A warning of severe winds left Cape Town fearing more runaway fires today after nine people died in blazing shacks yesterday.
The worst of yesterday's fires razed up to 1,000 shacks in Mandela Park, Hout Bay, leaving an estimated 4,000 people homeless.
Charlotte Powell, spokeswoman for the City of Cape Town's disaster risk management centre, said officials were taking the weather service's gale warning seriously. Emergency services had been put on high alert.
Mandela Park community leader Samkele Krweqe said the community was used to dealing with fires. "We will get 25 metal sheets, 15 poles, a door, window frame and nails and we will be told to rebuild homes and our lives," he said.
"Officials will also promise us that 'something will be done about this situation'. That has been the story of our lives. People need houses."
Powell said council officials were in Mandela Park offering humanitarian relief to the fire victims. "We are offering blankets, hot meals and shelter in community halls. Once the area is cleared and a proper assessment is made, we will issue fire kits for the residents to rebuild their homes. The Department of Home Affairs has also been notified as well as social services."
Heavily pregnant Nomaxabiso Ndude was one of those who lost everything in the blaze. But as she hunched among hundreds of residents who saw their homes reduced to ashes and twisted metal, she said the only thing that mattered was her unborn child.
The 27-year-old had been up since midnight trying to save a suitcase containing her baby clothes. But as she nursed her sore body she got news that the case, left at a relative's shack for safekeeping, had burnt.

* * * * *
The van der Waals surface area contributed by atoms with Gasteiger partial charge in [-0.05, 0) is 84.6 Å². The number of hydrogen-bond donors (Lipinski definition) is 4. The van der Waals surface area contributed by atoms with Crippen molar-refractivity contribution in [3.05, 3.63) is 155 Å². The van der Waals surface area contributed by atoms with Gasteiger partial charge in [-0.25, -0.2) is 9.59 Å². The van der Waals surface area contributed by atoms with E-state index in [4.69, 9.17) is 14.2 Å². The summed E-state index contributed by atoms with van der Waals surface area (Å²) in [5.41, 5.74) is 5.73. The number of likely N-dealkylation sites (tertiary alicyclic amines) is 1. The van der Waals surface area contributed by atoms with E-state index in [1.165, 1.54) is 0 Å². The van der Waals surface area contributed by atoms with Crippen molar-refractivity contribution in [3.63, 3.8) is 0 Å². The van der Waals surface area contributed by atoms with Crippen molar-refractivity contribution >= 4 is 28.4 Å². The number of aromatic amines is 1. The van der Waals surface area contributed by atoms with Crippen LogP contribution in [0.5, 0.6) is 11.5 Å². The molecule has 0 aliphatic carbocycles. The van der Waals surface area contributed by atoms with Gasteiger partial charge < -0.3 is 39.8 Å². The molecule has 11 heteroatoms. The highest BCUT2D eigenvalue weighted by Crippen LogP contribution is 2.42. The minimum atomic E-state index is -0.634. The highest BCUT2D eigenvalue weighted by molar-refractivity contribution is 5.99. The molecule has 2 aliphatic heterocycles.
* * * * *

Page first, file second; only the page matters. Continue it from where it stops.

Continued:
"This is the second time I have lost everything to a fire. My shack burnt down in February last year and I couldn't save anything," she said.
"We are waiting for government officials to tell us what to do. We have nowhere to go and I only have these clothes on my back."
Theo Layne, spokesman for the city's fire and rescue services, said there were two confirmed fatalities in Mandela Park. Another four people died in Wesbank when three structures caught fire, and three died in Kosovo, near Philippi.
"Some of the animals have burns, others are just terrified after running for their lives," Szabo said.
Numerous Cape Town organisations and businesses opened collection centres where people could drop off supplies for the homeless, who are expected to be living in community halls for up to six days.
The central collection point is Hout Bay fire station, and Powell said priority items required were non-perishable foods, baby food and disposable nappies.
The Domestic Animal Rescue Group in Hout Bay said it had taken in more than 70 dogs whose owners were left homeless by the fire, and expected that number to double by today.
"We are desperate for dog food, water, blankets and crates," said Kelly Szabo, a hotel manager from Camps Bay who volunteered to help with the animals after dropping off refreshments for firefighters.
Cape Town Cycle Tour organisers warned the 35,000 riders due to start this year's race today to withdraw if they were not comfortable about riding in strong winds.
"We have been advised that there is a high probability of severe winds within the next 24 hours," they said.
"We strongly urge [cyclists] who are either not comfortable or do not have experience riding in strong winds, to carefully consider their decision to participate."